A-Glamping We Will Go.
Ahhh, summer in the rugged outdoors. Communing with nature in all its primitive glory. Drifting off in an inch-thick sleeping bag over the sensual feel of rocks and crevices. Awakening to a sociable, affectionate mosquito poised to engage in a blood-swapping ritual. It’s such a glorious human experience.
For other people.
Me? I have a hard time leaving the 1200 TC sheets behind, and slumbering less than 24 inches off the floor. Give me my electric lamp, hairdryer, and a piece of wall art here and there, and I’ll go camping.
Sometimes I think the concept of “glamping” was invented for me, or at very least for people like me. It’s an ingenious way to get your fill of pristine Mother Earth while not wandering too far from the comforts of home. And increasingly, merchandisers have discovered this captive market. A thirst for not-really-camping-but-camping has led to some cool inventions, and this glamping tent is one I’ve spotted.
Look, I can’t afford this. And I don’t even know how much it costs. Let’s file it under “pipe dream” for now. But plenty of outfits produce less glamorous versions that are within reach, and they include noteworthy features such as plush floors, shelving, mobile electrical outlets, and other signs of civilization.
You don’t need to strut your Jeremiah Johnson creds to participate in an outdoor adventure. Fishing is the same fishing, whether you sleep in a worn-out bag or a swanky glamping tent. These are just a more contemporary way to mobilize the finer points of home living.
If you’ve spent time on social media and seen links to stories with any political content whatsoever, chances are you are familiar with the acronym “DRTC.” It’s short for “don’t read the comments,” and it’s a legitimate warning that reactions to the piece may be vicious. Avoiding that unnecessary aggravation is understandable, but here’s the thing: if you are in business to serve consumers and you count on new customers, you can’t afford to dodge feedback.
Some potential customers skip right over reviews. But not all. And if a terse, unfavorable review sounds legit, it can cripple either the sales of that item, or your business in general. We all know there are some who will not be satisfied regardless of what you sell or what you do, so take each review with a grain of salt unless it rings true or unless it is repeated by others.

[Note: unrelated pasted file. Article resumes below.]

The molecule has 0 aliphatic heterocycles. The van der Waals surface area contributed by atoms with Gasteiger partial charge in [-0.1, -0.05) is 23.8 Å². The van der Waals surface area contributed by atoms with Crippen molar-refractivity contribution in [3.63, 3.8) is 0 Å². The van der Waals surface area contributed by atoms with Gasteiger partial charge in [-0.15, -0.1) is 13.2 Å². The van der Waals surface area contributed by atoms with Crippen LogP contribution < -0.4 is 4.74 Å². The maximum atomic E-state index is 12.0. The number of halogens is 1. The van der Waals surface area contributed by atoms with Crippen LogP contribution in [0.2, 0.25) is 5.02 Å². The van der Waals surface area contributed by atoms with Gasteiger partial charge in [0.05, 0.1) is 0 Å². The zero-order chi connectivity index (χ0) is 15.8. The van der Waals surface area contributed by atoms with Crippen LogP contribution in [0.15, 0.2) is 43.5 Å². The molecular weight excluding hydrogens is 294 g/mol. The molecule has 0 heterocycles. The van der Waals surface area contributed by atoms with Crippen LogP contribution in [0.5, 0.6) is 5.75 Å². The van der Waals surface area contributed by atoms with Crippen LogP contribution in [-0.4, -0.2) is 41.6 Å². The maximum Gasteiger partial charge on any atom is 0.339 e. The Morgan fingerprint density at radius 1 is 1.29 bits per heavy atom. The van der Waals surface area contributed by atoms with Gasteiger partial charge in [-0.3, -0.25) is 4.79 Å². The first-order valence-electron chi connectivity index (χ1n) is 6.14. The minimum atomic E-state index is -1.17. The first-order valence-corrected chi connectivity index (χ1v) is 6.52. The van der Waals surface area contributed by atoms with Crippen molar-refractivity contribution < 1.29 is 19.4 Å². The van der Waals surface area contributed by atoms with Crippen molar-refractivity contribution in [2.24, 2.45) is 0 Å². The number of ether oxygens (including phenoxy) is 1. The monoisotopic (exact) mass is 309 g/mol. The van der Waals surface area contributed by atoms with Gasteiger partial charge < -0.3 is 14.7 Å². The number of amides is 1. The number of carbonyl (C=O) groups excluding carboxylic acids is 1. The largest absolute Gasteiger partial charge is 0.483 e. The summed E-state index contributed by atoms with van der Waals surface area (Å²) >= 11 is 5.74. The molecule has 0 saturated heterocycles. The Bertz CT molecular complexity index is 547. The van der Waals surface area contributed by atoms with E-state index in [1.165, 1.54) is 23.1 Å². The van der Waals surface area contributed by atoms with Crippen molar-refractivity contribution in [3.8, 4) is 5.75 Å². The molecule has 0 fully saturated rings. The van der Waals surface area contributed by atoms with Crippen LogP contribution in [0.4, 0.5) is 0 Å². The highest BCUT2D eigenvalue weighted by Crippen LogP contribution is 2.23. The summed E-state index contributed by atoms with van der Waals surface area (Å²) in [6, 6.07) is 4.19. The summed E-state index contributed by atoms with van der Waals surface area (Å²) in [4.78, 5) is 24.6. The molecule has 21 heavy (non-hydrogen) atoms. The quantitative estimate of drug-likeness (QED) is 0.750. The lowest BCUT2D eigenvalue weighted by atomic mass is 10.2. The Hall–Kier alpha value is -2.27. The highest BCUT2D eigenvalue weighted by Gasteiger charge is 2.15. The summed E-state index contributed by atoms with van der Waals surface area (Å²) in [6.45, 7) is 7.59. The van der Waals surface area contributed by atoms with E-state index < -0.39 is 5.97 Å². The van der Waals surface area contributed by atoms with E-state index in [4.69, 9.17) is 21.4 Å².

We're going to do a little something different on the blog this week...
Something that popping up on our radar more and more is stolen content. This isn't specifically our wheelhouse, but Greg Secrist and Search Engine Journal did a really fantastic job summarizing and providing options to stop content theft.
So we're going to send you there to read more.
Is Your Content Stolen? Here's What You Can Do
A Google search turns up plenty of results on this topic - lots of them are worth the time and effort find and read.
One more resource we found useful -- there's a WikiHow that talks about prevention and some easy deterrence methods that we think are going to be useful.
Check it out here: WikiHow
Got a story to share or advice to pass along about protecting against and dealing with stolen content? We'd love to hear about in the comments.
We’ve all been there, right? Thinking we’ve crafted a great Facebook post only to see it linger, no comments, no reactions, no click-throughs. It’s not the best feeling, that’s for sure. And if you’re not getting results, it’s not very efficient—in terms of time or dollars.
So, what can we do to boost engagement on Facebook? Believe it or not, there are plenty of simple steps we can take to make sure our message is breaking through.